The Legal Situation of the Underclass
Posted by The Situationist Staff on September 19, 2009
David Ray Papke, has posted his recent paper, “Law, Legal Institutions, and the Criminalization of the Underclass” on SSRN. Here’s the abstract.
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The contemporary underclass is defined not by race but rather by its weak or nonexistent ties to the labor market. Members of the underclass are more likely to be labeled as criminals than are any other members of society. The process is not a tightly coordinated conspiracy, but in various ways police, prosecutors, and jailers routinely deem members of the underclass to be nefarious lawbreakers. While in many cases underclass men and women have committed acts that justify this perception, the criminal justice system as a whole is too eager and too hasty to attach the criminal label to members of the underclass. What’s more, law and legal institutions contribute to an even broader process of criminalization, one which assumes the entire underclass is criminal. This criminalization of the underclass dooms members of the underclass to be outsiders in American life and becomes a central and powerful premise in the general framework of sociopolitical thought.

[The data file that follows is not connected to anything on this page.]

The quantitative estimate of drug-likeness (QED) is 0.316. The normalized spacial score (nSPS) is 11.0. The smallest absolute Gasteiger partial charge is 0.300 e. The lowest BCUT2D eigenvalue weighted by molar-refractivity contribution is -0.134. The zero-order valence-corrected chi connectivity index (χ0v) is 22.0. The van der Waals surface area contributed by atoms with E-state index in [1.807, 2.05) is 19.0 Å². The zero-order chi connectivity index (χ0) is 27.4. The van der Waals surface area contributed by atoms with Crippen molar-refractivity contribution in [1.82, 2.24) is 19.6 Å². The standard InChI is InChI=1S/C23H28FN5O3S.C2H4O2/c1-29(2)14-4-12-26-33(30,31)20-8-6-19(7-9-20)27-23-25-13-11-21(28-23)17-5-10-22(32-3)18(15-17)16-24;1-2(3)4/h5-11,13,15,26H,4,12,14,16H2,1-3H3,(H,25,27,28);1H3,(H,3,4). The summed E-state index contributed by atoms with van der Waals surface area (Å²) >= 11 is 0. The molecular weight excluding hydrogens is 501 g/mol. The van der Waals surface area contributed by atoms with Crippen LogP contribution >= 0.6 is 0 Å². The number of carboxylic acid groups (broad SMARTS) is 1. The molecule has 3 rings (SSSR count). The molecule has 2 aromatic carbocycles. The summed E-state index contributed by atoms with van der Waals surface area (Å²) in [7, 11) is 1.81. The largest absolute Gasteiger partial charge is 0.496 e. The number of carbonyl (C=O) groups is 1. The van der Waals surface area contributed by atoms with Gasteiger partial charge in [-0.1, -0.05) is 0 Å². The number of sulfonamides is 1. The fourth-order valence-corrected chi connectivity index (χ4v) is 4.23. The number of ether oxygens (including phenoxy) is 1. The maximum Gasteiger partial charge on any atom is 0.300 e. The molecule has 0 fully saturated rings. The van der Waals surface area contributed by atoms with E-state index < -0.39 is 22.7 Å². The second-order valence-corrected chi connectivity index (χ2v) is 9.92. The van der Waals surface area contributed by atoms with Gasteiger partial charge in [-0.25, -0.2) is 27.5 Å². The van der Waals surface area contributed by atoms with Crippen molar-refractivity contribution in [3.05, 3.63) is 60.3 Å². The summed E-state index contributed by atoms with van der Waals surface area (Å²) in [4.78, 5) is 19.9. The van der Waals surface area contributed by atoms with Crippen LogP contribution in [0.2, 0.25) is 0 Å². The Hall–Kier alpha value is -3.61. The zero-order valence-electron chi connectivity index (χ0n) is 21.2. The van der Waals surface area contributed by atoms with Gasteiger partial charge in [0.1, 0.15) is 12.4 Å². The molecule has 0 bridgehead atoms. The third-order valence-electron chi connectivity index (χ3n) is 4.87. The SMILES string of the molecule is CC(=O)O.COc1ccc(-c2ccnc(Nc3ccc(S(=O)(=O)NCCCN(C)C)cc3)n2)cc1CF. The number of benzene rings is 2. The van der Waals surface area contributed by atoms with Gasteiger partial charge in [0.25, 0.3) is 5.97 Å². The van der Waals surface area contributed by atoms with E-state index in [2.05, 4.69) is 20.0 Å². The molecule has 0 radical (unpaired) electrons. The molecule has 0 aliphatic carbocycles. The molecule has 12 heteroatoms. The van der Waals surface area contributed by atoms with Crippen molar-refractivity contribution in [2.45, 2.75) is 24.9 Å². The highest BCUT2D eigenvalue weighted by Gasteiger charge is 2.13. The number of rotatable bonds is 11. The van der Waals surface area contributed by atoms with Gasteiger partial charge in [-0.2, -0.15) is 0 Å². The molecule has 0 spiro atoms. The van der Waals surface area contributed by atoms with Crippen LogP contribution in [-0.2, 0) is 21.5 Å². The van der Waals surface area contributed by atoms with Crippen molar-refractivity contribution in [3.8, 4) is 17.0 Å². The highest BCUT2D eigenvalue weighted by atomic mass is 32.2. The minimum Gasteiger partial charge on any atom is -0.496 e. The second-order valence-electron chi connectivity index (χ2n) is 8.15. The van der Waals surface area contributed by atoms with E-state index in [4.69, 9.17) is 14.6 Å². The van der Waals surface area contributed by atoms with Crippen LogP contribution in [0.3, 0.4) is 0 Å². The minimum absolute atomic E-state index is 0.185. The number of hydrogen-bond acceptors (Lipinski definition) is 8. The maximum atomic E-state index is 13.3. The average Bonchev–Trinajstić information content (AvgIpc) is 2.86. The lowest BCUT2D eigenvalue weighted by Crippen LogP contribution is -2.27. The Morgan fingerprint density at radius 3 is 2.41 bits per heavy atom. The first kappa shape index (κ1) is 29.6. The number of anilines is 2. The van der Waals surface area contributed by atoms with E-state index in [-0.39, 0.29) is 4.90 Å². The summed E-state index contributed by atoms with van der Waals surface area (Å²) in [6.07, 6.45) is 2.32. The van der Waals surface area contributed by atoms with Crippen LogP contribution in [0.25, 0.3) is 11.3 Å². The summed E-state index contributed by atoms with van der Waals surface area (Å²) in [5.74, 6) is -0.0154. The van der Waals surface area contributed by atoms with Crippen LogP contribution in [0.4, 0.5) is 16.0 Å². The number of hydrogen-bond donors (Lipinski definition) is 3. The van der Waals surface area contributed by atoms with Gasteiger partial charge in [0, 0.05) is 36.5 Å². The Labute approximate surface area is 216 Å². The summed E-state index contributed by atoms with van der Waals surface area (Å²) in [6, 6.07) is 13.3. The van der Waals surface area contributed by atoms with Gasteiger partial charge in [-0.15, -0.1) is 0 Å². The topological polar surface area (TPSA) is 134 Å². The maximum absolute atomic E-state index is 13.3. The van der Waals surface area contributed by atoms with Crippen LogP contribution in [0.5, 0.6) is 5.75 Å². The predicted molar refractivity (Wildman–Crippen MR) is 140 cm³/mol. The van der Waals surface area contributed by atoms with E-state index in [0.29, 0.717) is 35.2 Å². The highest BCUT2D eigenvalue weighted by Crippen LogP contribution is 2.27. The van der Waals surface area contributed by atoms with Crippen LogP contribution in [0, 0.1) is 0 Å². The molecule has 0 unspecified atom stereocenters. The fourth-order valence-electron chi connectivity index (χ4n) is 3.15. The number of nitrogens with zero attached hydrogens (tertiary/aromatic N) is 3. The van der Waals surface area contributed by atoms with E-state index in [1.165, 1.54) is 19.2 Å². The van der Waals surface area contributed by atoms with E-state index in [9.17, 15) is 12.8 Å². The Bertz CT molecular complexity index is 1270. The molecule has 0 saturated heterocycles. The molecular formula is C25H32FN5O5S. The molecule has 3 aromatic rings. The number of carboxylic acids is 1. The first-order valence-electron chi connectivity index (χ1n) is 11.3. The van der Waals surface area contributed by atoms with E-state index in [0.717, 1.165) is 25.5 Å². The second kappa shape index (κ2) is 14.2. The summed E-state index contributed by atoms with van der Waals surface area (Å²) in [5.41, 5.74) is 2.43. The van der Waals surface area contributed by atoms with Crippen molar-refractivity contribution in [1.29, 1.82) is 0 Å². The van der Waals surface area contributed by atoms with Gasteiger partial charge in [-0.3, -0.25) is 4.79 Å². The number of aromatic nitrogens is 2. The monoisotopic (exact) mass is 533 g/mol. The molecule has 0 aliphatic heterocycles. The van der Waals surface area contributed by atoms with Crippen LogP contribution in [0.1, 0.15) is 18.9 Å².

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To download the paper for free, click here. For a sample of related Situationist posts, see “A Situationist View of Criminal Prosecutors,” “Jennifer Eberhardt’s “Policing Racial Bias” – Video,” “The Situation of Criminality – Abstract,” “Clarence Darrow on the Situation of Crime and Criminals,” “The Racial Situation of Criminal Juries and the Consequences,” “The Situation of “Justice” in Tulia Texas,” “Jena 6 – Part I,” and “Jena 6 – Part II.”